Ultimately, considering the timeliness of an FSIA claim sua sponte is a discretionary determination, and it is justified in this instance. The Court's decision today ignores neither "the fundamental rule that statutes of limitations are generally treated as affirmative defenses that may be waived," nor "Congress's determination that the statute of limitations is not a requirement for exercise of subject matter jurisdiction." Worley, 75 F. Supp. 3d at 331. Rather, it leavens those concerns with a respect for Congress's choice to set time limits on other sovereigns' liability—and, more generally, for the delicate balance Congress has struck in the FSIA between comity and culpability. In this instance, "where 'the facts supporting the statute of limitations defense are set forth in the papers plaintiff[s] [themselves] submitted,'" Walters v. Indus. & Commercial Bank of China, Ltd., 651 F.3d 280, 293 (2d Cir. 2011) (citation omitted), the Court will not grant default judgments because of the patent untimeliness of these actions.


Congress may have eliminated Iran's sovereign immunity, but it did not deny Iran's sovereignty. Like all state sponsors of terrorism, Iran is liable to American victims of the crimes it has committed or abetted. Yet as long as it remains a state, Iran is entitled to a certain baseline of respect from American courts. Particularly given the fraught relationship between the United States and Iran, courts must take seriously both the comity due between nations and the duty to independently scrutinize default judgment claims under the FSIA. Hence, for the reasons explained above, the Court will deny plaintiffs' motions for default judgments and instead dismiss the claims against Iran as untimely in all three cases. Because the Court has already dismissed the Sheikh and Kinyua plaintiffs' claims against Sudan, their actions will be dismissed with prejudice. The Chogo plaintiffs have yet to receive return of service from Sudan nearly two years after serving process, perhaps because of prior confusion among Sudan's counsel over who was to be served. See Notice Per Court's Feb. 16, 2018 Order. The Chogo plaintiffs therefore will have one month to serve process once more, either through Sudan's counsel or directly to Sudan itself. A separate order to this effect will issue in each of these cases.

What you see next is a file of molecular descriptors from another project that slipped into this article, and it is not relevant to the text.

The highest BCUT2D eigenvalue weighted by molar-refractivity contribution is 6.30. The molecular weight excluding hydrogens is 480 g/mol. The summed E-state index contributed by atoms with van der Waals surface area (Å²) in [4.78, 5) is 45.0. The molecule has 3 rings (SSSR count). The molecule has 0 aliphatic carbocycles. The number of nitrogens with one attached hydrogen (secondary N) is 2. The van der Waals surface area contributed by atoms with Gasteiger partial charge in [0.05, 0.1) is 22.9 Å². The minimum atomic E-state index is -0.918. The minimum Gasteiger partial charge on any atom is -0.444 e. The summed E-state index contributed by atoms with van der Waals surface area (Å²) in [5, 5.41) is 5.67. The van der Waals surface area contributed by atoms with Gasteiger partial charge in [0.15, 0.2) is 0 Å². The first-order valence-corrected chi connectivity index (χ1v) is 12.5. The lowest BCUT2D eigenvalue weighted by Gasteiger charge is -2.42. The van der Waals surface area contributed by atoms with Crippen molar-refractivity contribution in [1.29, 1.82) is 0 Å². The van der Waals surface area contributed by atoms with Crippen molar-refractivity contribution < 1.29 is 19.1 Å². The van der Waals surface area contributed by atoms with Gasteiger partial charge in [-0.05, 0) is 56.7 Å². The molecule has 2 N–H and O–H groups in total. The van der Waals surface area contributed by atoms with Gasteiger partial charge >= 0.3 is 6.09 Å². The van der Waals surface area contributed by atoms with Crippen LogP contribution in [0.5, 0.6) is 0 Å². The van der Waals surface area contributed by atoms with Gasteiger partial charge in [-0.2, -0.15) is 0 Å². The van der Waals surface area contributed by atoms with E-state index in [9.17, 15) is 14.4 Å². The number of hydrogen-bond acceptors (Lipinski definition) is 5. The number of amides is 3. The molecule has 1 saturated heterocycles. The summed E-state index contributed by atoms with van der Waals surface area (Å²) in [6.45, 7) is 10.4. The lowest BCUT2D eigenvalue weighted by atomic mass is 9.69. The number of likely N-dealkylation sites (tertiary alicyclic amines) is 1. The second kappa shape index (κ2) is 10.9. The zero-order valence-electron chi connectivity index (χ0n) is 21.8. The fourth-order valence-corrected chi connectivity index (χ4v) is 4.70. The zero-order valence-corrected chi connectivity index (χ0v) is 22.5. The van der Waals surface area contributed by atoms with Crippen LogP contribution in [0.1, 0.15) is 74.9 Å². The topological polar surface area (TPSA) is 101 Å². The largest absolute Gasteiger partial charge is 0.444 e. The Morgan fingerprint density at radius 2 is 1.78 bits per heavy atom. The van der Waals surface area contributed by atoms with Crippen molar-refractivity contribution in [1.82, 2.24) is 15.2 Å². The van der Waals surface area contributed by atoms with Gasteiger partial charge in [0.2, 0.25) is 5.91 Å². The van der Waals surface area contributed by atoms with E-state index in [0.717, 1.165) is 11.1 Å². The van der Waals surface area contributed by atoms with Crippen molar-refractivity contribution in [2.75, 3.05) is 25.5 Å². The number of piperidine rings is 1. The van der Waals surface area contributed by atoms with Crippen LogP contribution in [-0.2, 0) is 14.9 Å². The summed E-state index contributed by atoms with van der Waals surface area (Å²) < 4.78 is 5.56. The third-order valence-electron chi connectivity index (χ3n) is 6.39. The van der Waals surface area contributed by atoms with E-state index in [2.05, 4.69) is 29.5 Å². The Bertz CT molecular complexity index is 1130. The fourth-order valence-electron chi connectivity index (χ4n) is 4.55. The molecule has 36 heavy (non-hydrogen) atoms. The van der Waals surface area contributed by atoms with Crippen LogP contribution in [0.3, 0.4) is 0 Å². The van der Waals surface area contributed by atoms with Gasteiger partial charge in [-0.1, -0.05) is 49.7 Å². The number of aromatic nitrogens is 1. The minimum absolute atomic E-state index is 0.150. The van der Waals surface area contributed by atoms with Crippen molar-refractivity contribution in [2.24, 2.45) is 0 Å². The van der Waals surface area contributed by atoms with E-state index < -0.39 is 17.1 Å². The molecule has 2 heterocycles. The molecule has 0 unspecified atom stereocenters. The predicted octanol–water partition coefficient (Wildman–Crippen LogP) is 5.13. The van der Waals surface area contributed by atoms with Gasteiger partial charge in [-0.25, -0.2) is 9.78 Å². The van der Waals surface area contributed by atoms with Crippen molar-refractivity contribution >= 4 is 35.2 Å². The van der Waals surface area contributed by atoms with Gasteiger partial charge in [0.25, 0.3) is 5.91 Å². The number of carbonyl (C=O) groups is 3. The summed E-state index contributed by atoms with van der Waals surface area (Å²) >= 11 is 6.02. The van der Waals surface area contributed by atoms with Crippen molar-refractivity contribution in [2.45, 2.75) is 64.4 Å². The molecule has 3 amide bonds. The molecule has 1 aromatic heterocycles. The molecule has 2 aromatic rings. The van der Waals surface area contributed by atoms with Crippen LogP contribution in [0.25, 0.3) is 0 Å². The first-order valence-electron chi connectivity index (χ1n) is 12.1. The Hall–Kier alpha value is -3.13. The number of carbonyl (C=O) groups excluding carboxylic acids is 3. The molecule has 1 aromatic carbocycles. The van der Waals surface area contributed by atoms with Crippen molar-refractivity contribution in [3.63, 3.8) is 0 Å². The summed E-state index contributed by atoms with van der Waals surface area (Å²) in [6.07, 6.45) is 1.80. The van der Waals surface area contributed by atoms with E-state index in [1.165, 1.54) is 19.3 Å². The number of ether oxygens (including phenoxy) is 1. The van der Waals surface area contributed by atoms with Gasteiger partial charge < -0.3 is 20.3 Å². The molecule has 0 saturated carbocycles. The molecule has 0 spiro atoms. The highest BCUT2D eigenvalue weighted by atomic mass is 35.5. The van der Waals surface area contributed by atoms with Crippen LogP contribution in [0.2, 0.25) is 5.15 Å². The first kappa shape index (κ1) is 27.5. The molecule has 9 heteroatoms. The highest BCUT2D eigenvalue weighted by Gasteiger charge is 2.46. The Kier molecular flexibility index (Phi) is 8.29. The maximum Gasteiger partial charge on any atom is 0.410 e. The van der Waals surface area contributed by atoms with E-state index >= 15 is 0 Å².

United States District Judge Dated: March 30, 2018

Summaries of

Sheikh v. Republic of the Sudan

Mar 30, 2018
Civil Action No. 14-2090 (JDB) (D.D.C. Mar. 30, 2018)
Case details for

Sheikh v. Republic of the Sudan

Case Details

Full title:NASRIN AKHTAR SHEIKH, et al., Plaintiffs, v. REPUBLIC OF THE SUDAN, et…


Date published: Mar 30, 2018


Civil Action No. 14-2090 (JDB) (D.D.C. Mar. 30, 2018)